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I'm trying to solve the following non-linear second order differential equation: $$\tag{1} \frac{d\, }{dx} \Bigl( \frac{1}{y^2} \, \frac{dy}{dx} \Bigr) = -\, \frac{2}{y^3}, $$ where $y(x)$ is an unknown function on the real axis. I already know the "trivial" solution $y(x) = y_0 \pm x$. The solution I'm looking may involve trigonometric functions, but I'm not sure. Take note that we may pose $$\tag{2} u = \frac{1}{y}, $$ so that (1) takes another form: $$\tag{3} \frac{d^2 u}{dx^2} - 2 \, u^3 = 0. $$ So what is the non-linear solution $y(x)$? Or $u(x)$?

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    $\begingroup$ Try multiplying by $u’$ and integrating! $\endgroup$ Jul 4 at 2:05
  • $\begingroup$ @gt6989b, I don't understand... your last equation doesn't make any sense. $\endgroup$
    – Cham
    Jul 4 at 2:18

2 Answers 2

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Solve
\begin{align*} u^{\prime \prime}&=2 u^{3} \end{align*} Multiplying both sides by $u^{\prime}$ gives \begin{align*} u^{\prime} u^{\prime \prime}&=2 u^{3} u^{\prime} \end{align*} Integrating both sides w.r.t. $x$ gives \begin{align*} \int{u^{\prime} u^{\prime \prime}\, \mathrm{d}x} &=\int{2 u^{3} u^{\prime}\, \mathrm{d}x}\\ \int{u^{\prime} u^{\prime \prime}\, \mathrm{d}x} &=\int{2 u^{3}\, \mathrm{d}u} \tag{1} \end{align*} But $$ \int{u^{\prime} u^{\prime \prime}\, \mathrm{d}x} = \frac{1}{2} \left(u^{\prime}\right)^2 $$ Hence equation (1) becomes \begin{align*} \frac{1}{2} \left(u^{\prime}\right)^2 &=\int{2 u^{3}\, \mathrm{d}u} \tag{2} \end{align*} But $$ \int{2 u^{3}\, \mathrm{d}u} = \frac{u^{4}}{2} $$ Therefore equation (2) becomes \begin{align*} \frac{1}{2} \left(u^{\prime}\right)^2 &=\frac{u^{4}}{2} + c_2 \end{align*} Where $c_2$ is an arbitrary constant of integration.

This is first order ODE which is now solved for $u$.

Solving for $u^{\prime}$ gives \begin{align*} u^{\prime}&=\sqrt{u^{4}+2 c_{2}}\tag{1} \\ u^{\prime}&=-\sqrt{u^{4}+2 c_{2}}\tag{2} \end{align*}

Let just solve (1) as (2) is similar.

\begin{align*} \frac{1}{\sqrt{u^{4}+2 c_{2}}}\mathop{\mathrm{d}u} &= \mathop{\mathrm{d}x}\\ \int \frac{1}{\sqrt{u^{4}+2 c_{2}}}\mathop{\mathrm{d}u} &= \int \mathop{\mathrm{d}x}\\ \int \frac{1}{\sqrt{u^{4}+c_{3}}}\mathop{\mathrm{d}u} &= x +c_{1} \end{align*} Using the computer, integrating the left side above gives the solution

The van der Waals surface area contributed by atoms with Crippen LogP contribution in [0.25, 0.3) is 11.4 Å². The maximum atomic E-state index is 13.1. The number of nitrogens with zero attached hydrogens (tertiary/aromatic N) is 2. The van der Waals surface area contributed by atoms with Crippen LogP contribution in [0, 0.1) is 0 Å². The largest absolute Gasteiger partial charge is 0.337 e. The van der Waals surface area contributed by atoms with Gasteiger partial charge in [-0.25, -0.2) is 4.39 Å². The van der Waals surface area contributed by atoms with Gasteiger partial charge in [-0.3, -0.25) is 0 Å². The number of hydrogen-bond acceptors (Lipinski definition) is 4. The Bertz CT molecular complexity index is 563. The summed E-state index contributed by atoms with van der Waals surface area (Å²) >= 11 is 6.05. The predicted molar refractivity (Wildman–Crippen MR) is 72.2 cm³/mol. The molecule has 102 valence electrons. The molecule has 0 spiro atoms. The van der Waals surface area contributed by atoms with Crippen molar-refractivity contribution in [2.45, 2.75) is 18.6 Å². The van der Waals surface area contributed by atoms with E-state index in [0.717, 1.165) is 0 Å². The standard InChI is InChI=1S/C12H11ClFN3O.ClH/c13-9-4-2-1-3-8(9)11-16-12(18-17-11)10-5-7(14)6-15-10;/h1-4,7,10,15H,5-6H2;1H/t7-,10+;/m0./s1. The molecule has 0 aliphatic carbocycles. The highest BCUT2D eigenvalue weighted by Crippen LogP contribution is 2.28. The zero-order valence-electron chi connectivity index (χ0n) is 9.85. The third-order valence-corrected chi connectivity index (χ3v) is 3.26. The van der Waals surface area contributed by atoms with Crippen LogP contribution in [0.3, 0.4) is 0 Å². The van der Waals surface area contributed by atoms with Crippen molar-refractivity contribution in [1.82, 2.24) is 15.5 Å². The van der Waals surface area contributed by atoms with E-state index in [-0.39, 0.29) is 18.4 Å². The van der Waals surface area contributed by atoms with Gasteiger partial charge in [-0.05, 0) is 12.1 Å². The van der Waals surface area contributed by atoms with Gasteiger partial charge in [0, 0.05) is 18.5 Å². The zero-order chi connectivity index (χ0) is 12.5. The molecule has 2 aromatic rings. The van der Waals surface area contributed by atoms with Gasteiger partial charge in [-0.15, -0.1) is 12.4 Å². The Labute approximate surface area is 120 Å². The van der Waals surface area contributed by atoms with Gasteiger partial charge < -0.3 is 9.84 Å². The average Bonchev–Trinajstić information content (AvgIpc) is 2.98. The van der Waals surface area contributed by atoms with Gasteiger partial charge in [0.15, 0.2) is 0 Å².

\begin{align*} \frac{\sqrt{1-\frac{i u^{2}}{\sqrt{c_{3}}}}\, \sqrt{1+\frac{i u^{2}}{\sqrt{c_{3}}}}\, \operatorname{EllipticF}\left(u \sqrt{\frac{i}{\sqrt{c_{3}}}}, i\right)}{\sqrt{\frac{i}{\sqrt{c_{3}}}}\, \sqrt{u^{4}+c_{3}}} = x +c_{1} \end{align*}

Similar solution for the second ode.

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  • $\begingroup$ Thanks a lot. I was expecting some trigonometric functions, or the Elliptic function at worst. This solution is sadly awefull! $\endgroup$
    – Cham
    Jul 4 at 2:25
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    $\begingroup$ The solution can be written more simply: When $c_3 < 0$, for example, we can write $c_3 = -c^4$ for some c, in which case the solution is $x = \frac{1}{c} F\left(\frac{i}{c} u, i\right) + d$, where $F$ is the incomplete elliptic integral of the first kind, more or less immediately from the definition of that function. Inverting then gives $u(x)$ (and thus $y(x)$) explicitly in terms of the Jacobi elliptic function $\operatorname{sn}$. $\endgroup$ Jul 4 at 3:59
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Multiplying by $u'$ and regrouping gives an equality of derivatives $$\frac{1}{2} ((u')^2)' = \frac{1}{2} (u^4)',$$ and integrating gives $$(u')^2 = u^4 + c .$$ This equation is separable, and rearranging and integrating gives $$\pm \int \frac{du}{\sqrt{u^4 + c}} = x + d .$$

If $c < 0$, we can write $c = -a^4$ for some $a > 0$, and in the variable $v = \frac{u}{a i}$ the left-hand side is $$\pm \frac{i}{a} \int \frac{dv}{\sqrt{v^4 - 1}} = \pm \frac{i}{a} F(iv, i) = \pm \frac{i}{a} F\left(\frac{u}{a}, i\right) ,$$ where $F$ is the incomplete elliptic integral of the first kind and where we've absorbed the constant of integration into $d$. Then, we can write $u$ in terms of the Jacobi elliptic function $\operatorname{sn}$: $$u(x) = \mp a i \operatorname{sn} (a(x + d), i) .$$ The reciprocal of $\operatorname{sn}$ is denoted $\operatorname{ns}$, and so we may write $$y(x) = \pm \frac{i}{a} \operatorname{ns} (a(x + d), i) .$$

The case $c > 0$ can be handled similarly, and the case $c = 0$ yields the linear solutions $y(x) = y_0 \pm x$.

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